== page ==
Notes from Center Hall

  July 21, 2004

When I walk to Center Hall in the morning, I pass the "Senior Bench." Officially called the Thomson Memorial Bench, the limestone    memorial was carved by the same sculptor who created the Soldiers and Sailors Monument in Indianapolis. Dedicated Commencement Weekend of 1905, it honors members of the Thomson family, great uncles of Dick Ristine ’41 and ancestors of Dan Ristine ’05. James Thomson was a co-founder and trustee of the College; John taught math and served as a trustee; Samuel taught Latin here for 39 years; Alexander was treasurer and a trustee for 55 years; Henry taught chemistry; Everett was the librarian.

Even our archivist isn’t certain when students began painting the bench. I’ve seen photographs of "Elmore Day" painted there in 1975. Long before I arrived here, pledge classes were painting and then guarding the bench in an exercise of teamwork and, occasionally, some artistry.
But on April 29, 2004, the bench became a place of remembrance again. You don’t walk by it now without thinking of Tony Lobdell.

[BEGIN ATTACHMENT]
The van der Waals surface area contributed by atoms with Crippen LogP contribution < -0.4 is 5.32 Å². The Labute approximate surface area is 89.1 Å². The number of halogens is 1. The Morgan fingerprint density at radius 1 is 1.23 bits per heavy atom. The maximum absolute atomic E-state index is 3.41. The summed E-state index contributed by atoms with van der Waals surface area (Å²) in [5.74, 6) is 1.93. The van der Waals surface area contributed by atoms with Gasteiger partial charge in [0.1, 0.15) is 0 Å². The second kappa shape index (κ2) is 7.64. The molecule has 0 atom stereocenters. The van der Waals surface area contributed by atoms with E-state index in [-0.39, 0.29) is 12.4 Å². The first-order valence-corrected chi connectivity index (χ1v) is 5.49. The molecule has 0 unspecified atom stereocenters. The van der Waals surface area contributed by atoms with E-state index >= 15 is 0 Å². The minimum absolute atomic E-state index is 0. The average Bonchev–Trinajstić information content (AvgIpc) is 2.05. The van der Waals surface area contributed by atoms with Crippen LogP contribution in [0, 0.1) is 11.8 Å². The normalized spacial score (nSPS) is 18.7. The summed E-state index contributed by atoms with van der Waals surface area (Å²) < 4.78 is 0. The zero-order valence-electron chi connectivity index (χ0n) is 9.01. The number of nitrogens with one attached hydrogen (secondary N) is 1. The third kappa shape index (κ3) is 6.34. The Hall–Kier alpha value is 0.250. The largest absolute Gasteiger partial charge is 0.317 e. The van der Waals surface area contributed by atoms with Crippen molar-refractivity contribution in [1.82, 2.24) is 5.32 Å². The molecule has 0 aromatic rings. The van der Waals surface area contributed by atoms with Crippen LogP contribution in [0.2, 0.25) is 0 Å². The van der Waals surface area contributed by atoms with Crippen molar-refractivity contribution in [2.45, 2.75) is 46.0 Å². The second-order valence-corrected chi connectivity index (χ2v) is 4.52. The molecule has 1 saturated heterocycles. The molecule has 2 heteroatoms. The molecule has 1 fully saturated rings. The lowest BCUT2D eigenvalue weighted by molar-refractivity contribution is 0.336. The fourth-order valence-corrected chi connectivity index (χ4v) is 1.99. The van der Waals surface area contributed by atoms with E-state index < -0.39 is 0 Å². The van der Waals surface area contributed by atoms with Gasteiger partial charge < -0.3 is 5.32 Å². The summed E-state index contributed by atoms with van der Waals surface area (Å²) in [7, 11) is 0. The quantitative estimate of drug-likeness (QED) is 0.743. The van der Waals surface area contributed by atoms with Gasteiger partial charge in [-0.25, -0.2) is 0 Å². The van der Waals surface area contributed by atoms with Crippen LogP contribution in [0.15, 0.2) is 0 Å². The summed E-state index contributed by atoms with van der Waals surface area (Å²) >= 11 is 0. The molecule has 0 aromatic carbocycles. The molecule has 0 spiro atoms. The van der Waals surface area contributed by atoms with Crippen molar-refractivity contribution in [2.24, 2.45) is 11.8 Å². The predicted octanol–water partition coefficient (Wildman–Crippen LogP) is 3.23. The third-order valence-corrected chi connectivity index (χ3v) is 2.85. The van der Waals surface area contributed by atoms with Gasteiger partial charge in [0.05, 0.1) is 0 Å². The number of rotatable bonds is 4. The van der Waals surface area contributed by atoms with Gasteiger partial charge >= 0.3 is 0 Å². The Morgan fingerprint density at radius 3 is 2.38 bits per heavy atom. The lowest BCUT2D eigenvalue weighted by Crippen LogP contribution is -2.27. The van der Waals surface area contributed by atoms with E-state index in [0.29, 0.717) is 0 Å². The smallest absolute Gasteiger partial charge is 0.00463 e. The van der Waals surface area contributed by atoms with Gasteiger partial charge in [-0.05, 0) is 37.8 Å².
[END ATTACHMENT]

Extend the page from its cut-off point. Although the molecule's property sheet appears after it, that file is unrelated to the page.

Tony was a Wabash junior on spring break from his studies in Argentina. You’ll read more about him in this magazine, but his friend and fraternity brother Ken Shelton ’04 put it well when he described Tony as "a great friend; perhaps the greatest of friends…who did everything to the best of his ability, stayed true to himself, and was great at just living."

Tony’s friends and fraternity brothers didn’t want us to forget that. So on the same day that they called us together in the Chapel for a memorial service for their missing brother, they painted his initials on the front of the Senior Bench, "Chapter Eternal" on the back, and tears in the eyes of the bench’s griffon sentinels. One by one they knelt at the same bench many had once painted and guarded with Tony, and they wrote their final messages to him.

There is no comforting a mother and father who have lost a child. Our minds and hearts aren’t wired for such a loss. The chronology is wrong; the world itself feels out of order.  But Tony’s parents and family were touched by these acts of love. All of us were moved by these friends’ determination and words at a memorial service inside the building where as freshmen they had yelled "Old Wabash" with Tony. They gave strong voice to his memory.

Most years, seniors returning early paint the bench, and the traditions begin anew. I wonder who will do it this fall.  Who will mark the end of the grieving season and the start of a new year?  Probably Tony’s newest fraternity brothers.

For now, the bench is a remembrance, as it should be. I hope that summer visitors walk by, wonder at the painting, and look at the inscriptions beneath. I hope they read the messages so recently added and ask themselves: What is this place where an individual means so much? Who was this young man whose death brought such sorrow, but whose life inspired such devotion?